Thursday October 1, 2020
Begin this new day by praying this prayer out loud. As you are able, consider kneeling as a physical expression of your commitment to Jesus as Lord of your life and the one you desire to lead you this day. Alternatively, you might consider placing a hand over your heart as you pray this prayer.
I am no longer my own, but thine.
Put me to what thou wilt, rank me with whom thou wilt.
Put me to doing, put me to suffering.
Let me be employed by thee or laid aside for thee,
exalted for thee or brought low for thee.
Let me be full, let me be empty.
Let me have all things, let me have nothing.
I freely and heartily yield all things
to thy pleasure and disposal.
And now, O glorious and blessed God,
Father, Son, and Holy Spirit,
thou art mine, and I am thine. So be it.
And the covenant which I have made on earth,
let it be ratified in heaven. Amen.
The Wesley Covenant Prayer was written by Rev. John Wesley, the 18th century Anglican priest who was the founder of the Methodist Movement.
In your relationships with one another, have the same mindset as Christ Jesus: Who, being in very nature God, did not consider equality with God something to be used to his own advantage; rather, he made himself nothing by taking the very nature of a servant, being made in human likeness. And being found in appearance as a man, he humbled himself by becoming obedient to death— even death on a cross! Therefore God exalted him to the highest place and gave him the name that is above every name, that at the name of Jesus every knee should bow, in heaven and on earth and under the earth, and every tongue acknowledge that Jesus Christ is Lord, to the glory of God the Father.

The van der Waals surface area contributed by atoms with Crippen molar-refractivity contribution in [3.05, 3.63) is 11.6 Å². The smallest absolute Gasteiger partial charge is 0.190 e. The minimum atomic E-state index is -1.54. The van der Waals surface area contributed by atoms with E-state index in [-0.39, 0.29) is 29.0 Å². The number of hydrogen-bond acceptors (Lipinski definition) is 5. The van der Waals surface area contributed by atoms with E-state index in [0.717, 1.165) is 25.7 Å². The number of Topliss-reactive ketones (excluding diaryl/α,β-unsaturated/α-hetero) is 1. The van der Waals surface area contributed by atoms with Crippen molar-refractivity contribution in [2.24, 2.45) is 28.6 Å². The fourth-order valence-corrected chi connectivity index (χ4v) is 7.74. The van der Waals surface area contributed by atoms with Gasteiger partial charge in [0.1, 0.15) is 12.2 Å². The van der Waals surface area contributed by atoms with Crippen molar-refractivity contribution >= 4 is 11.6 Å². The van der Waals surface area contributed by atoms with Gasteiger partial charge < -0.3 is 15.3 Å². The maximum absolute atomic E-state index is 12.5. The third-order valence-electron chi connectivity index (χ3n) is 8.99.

Writer and political activist, Anne Lamott, while presenting the Ted Talk “12 Truths I’ve Learned from Life and Writing,” had this to say about “truth.” “[All] truth is a paradox.” I don’t know if that is fully quantifiable, but it is certainly compelling.
In truth, Jesus typifies this idea, and the Apostle Paul both highlights the paradox of Jesus’ life in this text and bids us to live this way. Think like, and, therefore, be like Christ. If you want to truly live, give your life away. If you want to be first, be last. If you want to be the greatest, be a servant of all. In Christ, you get more from giving, and the way to life is through death—death to our former way of living.
As you reflect on this passage, ask yourself how you can embody these paradoxical principles of Christ.
When you are finished with your time of reflection, close out this time with this prayer.
Lord God, almighty and everlasting Father, you have brought me in safety to this new day: Preserve me with your mighty power, that I may not fall into sin, nor be overcome by adversity; and in all I do direct me to the fulfilling of your purpose, through Jesus Christ my Lord. AMEN.
The First 15
Sign up to receive an email notification whenever a new devotional is posted to The First 15.